Skip to content

Perfectionism – the Unattainable Goal

November 5th, 2014

acad8743

perfectionism_240

By Peter G. Vajda

Perfectionism is a common trait of successful business leaders. What about you? Do you sometimes berate yourself for not being “better” in some way? Do you strive for perfection in your professional or personal life and berate yourself for your perceived failures? Do you have memories of someone telling you you’ll never be good enough?

The thing about perfection is that it is unobtainable. There is no point at which we can say, “I’ve arrived – this is perfection”. Perfection is just an ego-driven idea. We think that being a “perfect 10″ means that we have no flaws or imperfections. Perfection excludes negative realities – an impossibility, no matter how hard our mind wants to convince us otherwise.

Pursuing perfection can be a useful first step in our growth process as it motivates us and gives us something positive to focus on.  But perfection isn’t a healthy goal in itself.  When we strive for perfection, what we’re really trying to do is to remove or mask our defects. And it is this self-reflection that is the catalyst for improvement and growth.  That’s because one way we measure success and greatness is by assessing our failures – or rather, what we have learned about ourselves through these failures.

Wholeness, not perfection
Unlike perfection, the idea of “wholeness” is easier to embrace. As the word suggests – it is something that encompasses our entire self, both the positive and the negative. Perfectionism tries to deny the negative. Wholeness acknowledges it. Focusing on perfection is focusing solely on the personality, the outer, the packaging. Focusing on wholeness turns our attention on the essential truth beneath.

Moreover, wholeness doesn’t involve us trying to identify aspects of ourselves that are wrong or imperfect and trying to fix them. Instead, it lets us discover what our flaws have to teach us and how we can learn from them.

The thing about our flaws is that they challenge us to learn what we need to see about ourselves. No flaws, no challenge. No challenge, no growth. And when we learn what we are challenged to learn, our flaws start to lose their charge and in the process they often disappear.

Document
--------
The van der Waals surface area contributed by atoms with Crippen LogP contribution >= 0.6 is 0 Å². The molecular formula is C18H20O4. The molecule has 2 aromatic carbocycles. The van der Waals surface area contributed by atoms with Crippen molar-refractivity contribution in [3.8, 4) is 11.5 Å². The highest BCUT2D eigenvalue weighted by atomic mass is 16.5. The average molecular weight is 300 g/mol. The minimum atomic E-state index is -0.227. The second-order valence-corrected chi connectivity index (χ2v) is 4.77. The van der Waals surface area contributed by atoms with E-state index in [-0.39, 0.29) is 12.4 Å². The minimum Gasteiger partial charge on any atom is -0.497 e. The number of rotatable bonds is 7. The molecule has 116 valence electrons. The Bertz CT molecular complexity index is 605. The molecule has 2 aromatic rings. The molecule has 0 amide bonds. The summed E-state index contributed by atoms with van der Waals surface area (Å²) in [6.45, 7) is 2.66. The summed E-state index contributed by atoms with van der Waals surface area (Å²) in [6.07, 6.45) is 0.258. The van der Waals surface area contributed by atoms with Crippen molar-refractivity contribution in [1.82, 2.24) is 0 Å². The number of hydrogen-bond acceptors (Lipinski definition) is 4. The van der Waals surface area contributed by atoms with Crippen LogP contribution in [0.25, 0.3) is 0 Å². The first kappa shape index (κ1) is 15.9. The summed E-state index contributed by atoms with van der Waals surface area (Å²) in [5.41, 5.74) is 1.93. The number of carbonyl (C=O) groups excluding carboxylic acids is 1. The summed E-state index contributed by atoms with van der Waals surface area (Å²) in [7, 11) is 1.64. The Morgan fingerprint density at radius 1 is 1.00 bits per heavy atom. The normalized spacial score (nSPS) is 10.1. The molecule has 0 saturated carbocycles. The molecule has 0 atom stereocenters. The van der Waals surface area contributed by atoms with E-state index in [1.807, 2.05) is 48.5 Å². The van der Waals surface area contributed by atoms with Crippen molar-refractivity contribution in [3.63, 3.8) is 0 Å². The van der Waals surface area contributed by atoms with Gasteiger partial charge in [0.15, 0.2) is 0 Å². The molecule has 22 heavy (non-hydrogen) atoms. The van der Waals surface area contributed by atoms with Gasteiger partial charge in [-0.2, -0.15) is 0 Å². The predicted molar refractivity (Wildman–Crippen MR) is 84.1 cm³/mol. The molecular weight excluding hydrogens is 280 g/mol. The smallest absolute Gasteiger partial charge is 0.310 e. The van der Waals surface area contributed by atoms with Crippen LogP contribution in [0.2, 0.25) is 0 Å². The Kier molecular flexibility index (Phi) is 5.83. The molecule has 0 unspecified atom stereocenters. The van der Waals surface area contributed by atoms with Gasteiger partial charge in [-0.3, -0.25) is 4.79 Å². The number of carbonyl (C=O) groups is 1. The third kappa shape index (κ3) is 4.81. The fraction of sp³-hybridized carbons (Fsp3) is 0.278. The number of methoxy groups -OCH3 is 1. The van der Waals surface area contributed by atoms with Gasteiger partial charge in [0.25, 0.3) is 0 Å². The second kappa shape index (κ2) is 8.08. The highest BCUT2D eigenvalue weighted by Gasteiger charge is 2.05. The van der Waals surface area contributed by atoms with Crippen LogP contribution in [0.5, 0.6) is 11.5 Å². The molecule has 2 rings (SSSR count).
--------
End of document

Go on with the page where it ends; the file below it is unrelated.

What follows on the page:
The reason striving for perfection is often so exhausting is because we forget who we really are and become mired in some self-image or concept of who we think we should be. So the tell-tale feelings and emotions that accompany striving for perfection ought to be a signal for us to stop, take a deep breath and identify with our true self.

When we stop striving for perfection, we can give ourselves time for the silence and inner exploration that lets our sense of wholeness rise to the surface. And when we understand that it is fear that drives our self-sabotaging quest for perfection, we can discover the love that allows us to open to all that we are with curiosity, passion, excitement and acceptance.

All of us are flawed in some way– it’s a fact of life. But most of us either feel ashamed about our flaws or try to deny them. At an early age we learned to push affliction away and to seek solace in perfection. Rather than be open to suffering as a fact of life and acknowledging that our flaws are one of our greatest assets, we become defensive and live a life of avoidance.

It’s in this defensiveness that we reject ourselves, first begin to experience shame and guilt and engage in self-destructive, repressive and suppressive behaviours intended to help us avoid suffering.

But when we seek wholeness and accept our flaws, we start to grow. So during the coming days and weeks, try to reflect on how often you express who you really are – your wholeness – and how often you fall back into perfection-seeking behaviour. You might find the answer quite illuminating.

 

Peter G. VajdaPeter G. Vajda, Ph.D, C.P.C. is a founding partner of True North Partnering, a US-based company that supports conscious living through coaching, counselling and facilitating.

 

 

 

Image from shutterstock.com

 

Comments are closed.